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An employee at a Subway store in Los Angeles stands before a PopID camera in 2020. The system can identify workers by their faces and take their temperature to screen their health.
An employee at a Subway store in Los Angeles stands before a PopID camera in 2020. The system can identify workers by their faces and take their temperature to screen their health.TAG CHRISTOF/NYT

How likely is it these horrible things will occur?

These nightmare scenarios are terrifying precisely because they are so plausible. One of the greatest dangers of private and corporate use of facial recognition is that seemingly mundane uses, like using your face to pay for a burrito or board a plane, normalize the practice of handing incredibly sensitive biometric information to corporations. This paves the way for ever more invasive, discriminatory, and abusive uses of our data.

This is the future we are headed toward if lawmakers don’t draw a line in the sand now and ban this uniquely dangerous technology. We are at a pivotal moment in human history, a turning point.

Is banning the technology the only way to prevent appalling outcomes?

Facial recognition is more like biological weapons than it is like alcohol or cigarettes. Its use, whether by law enforcement or private corporations, poses such a threat to the future of liberty that it cannot be effectively regulated. It must be banned.

Setting rules of the road for its use will only serve to hasten the widespread adoption and commercial spread of a technology that is fundamentally incompatible with basic human rights and democracy.

The Electronic Frontier Foundation, one of the leading defenders of digital rights, disagrees with you. It doesn’t support bans on facial recognition in the private sector. It recommends strict regulations that protect our right to give or withhold consent, limit how long facial data is stored, and require facial data to be securely stored. Why wouldn’t this work?

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Tech companies have repeatedly made a mockery of the concept of consent. For consent to be meaningful it must be informed, and the vast majority of people don’t understand the risks associated with handing their biometric information to a private company. An opt-in consent framework also fails to address power imbalances in society. If an employer requires its workforce to agree to facial recognition surveillance to have a job, that’s not meaningful consent — especially at a time when many people are desperate to put food on the table. If opting out of facial recognition in the airport makes you seem “suspicious” or could make you late for your flight, many people will be afraid to do it, regardless of what the law says. There will always be edge cases and exceptions in a framework like this, and they will disproportionately harm marginalized people.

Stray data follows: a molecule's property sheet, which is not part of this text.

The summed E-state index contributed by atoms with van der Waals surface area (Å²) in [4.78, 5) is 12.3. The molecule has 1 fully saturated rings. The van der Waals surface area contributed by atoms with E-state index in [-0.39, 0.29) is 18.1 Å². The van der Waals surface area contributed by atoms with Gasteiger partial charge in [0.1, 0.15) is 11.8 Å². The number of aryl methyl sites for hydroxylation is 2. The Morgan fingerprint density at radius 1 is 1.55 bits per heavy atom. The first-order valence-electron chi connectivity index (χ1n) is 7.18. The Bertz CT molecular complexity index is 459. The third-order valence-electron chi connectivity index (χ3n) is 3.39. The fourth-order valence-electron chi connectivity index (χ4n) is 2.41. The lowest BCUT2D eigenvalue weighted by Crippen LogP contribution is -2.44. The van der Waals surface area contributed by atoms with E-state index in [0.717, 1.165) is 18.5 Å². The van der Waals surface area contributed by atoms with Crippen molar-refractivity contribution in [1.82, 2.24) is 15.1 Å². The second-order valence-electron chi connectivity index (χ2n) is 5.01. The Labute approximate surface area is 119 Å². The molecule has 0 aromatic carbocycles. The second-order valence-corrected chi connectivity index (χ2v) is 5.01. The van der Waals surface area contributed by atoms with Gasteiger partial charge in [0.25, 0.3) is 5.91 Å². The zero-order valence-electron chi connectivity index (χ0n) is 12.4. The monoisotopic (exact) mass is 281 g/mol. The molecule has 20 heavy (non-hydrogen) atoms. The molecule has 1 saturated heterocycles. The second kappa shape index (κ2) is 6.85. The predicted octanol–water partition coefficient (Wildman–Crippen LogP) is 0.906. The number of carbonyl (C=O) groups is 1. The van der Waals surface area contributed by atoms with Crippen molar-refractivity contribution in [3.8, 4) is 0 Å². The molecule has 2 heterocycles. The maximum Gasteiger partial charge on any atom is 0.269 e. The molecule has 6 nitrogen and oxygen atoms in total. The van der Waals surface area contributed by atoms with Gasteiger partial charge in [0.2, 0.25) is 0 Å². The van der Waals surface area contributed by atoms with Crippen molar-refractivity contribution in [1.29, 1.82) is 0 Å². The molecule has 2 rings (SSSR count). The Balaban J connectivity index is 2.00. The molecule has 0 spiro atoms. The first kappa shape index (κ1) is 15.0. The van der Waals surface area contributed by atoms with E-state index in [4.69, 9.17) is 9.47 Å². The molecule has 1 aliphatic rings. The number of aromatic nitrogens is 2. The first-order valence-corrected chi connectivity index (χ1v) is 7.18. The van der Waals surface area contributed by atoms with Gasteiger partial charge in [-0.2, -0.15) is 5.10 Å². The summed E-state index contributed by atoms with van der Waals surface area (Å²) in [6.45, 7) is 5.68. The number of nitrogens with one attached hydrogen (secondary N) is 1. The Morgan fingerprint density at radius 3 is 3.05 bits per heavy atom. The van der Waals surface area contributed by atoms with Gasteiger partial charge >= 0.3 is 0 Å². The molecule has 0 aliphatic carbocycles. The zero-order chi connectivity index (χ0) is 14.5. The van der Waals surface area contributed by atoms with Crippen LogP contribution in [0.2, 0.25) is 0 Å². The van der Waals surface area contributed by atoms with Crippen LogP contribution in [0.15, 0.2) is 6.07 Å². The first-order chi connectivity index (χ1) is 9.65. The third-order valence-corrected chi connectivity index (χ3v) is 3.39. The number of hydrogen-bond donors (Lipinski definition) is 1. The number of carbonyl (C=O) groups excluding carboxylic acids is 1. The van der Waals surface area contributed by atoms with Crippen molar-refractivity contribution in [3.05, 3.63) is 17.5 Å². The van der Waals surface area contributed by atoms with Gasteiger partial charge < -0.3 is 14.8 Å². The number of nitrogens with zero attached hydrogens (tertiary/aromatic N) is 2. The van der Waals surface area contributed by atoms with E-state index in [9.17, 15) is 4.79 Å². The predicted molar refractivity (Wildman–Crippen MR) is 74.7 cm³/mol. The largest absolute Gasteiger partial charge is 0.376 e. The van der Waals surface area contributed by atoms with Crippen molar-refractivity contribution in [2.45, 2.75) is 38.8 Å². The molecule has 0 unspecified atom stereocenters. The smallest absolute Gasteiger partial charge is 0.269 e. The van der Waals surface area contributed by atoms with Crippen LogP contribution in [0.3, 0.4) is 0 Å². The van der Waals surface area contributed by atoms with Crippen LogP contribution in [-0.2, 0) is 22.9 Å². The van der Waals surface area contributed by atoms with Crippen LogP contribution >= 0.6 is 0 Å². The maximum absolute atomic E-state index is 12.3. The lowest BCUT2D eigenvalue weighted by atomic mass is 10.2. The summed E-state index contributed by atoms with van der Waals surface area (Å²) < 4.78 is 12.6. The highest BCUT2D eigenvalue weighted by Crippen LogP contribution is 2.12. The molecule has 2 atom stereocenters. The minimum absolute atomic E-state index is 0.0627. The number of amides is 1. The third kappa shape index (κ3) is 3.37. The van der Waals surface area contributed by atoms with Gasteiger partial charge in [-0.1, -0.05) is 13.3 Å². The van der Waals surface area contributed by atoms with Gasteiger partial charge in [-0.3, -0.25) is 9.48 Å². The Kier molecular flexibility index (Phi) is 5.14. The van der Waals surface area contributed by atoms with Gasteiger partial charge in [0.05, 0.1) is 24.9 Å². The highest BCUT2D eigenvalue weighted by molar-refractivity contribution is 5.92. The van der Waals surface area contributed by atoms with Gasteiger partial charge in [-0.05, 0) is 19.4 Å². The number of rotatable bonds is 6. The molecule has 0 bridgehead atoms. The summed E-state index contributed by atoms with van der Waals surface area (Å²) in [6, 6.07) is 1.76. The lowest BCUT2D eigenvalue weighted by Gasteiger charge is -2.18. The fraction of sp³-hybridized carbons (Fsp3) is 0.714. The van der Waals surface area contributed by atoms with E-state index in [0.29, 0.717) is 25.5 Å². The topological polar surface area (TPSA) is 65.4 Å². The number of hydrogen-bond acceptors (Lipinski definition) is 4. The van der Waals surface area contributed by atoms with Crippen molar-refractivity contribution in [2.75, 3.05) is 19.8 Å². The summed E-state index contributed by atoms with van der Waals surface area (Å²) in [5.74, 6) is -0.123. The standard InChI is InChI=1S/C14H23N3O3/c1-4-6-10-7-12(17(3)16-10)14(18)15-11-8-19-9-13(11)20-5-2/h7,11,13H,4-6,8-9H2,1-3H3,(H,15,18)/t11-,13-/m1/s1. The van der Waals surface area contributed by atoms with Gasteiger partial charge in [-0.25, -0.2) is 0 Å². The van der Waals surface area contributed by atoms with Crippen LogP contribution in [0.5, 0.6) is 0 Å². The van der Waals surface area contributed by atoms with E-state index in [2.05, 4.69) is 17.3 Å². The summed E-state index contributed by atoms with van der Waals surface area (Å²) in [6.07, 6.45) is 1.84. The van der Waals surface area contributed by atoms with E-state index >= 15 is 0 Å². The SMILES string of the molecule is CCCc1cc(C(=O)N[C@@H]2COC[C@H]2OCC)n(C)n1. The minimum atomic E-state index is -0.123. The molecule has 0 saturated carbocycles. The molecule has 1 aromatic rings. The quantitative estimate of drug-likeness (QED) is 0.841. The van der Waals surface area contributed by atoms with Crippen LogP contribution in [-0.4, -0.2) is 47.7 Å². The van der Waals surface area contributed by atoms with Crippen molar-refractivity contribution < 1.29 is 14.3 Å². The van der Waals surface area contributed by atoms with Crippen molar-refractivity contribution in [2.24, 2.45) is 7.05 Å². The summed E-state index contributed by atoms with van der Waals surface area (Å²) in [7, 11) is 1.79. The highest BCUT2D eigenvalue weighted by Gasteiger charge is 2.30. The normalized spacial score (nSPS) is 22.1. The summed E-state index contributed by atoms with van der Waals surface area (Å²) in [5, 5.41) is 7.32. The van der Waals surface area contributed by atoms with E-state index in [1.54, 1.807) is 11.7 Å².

So you’re saying stores shouldn’t even be able to use facial recognition systems on security footage, to deter crime and catch criminals?

Yes. We need to stop trying to solve systemic problems like poverty and injustice with dystopian technology. Address the reasons people have to steal from stores rather than equipping stores with ever more invasive, racist, and discriminatory technology.

Evan Selinger is a professor of philosophy at the Rochester Institute of Technology and an affiliate scholar at Northeastern University’s Center for Law, Innovation, and Creativity. Follow him on Twitter @evanselinger.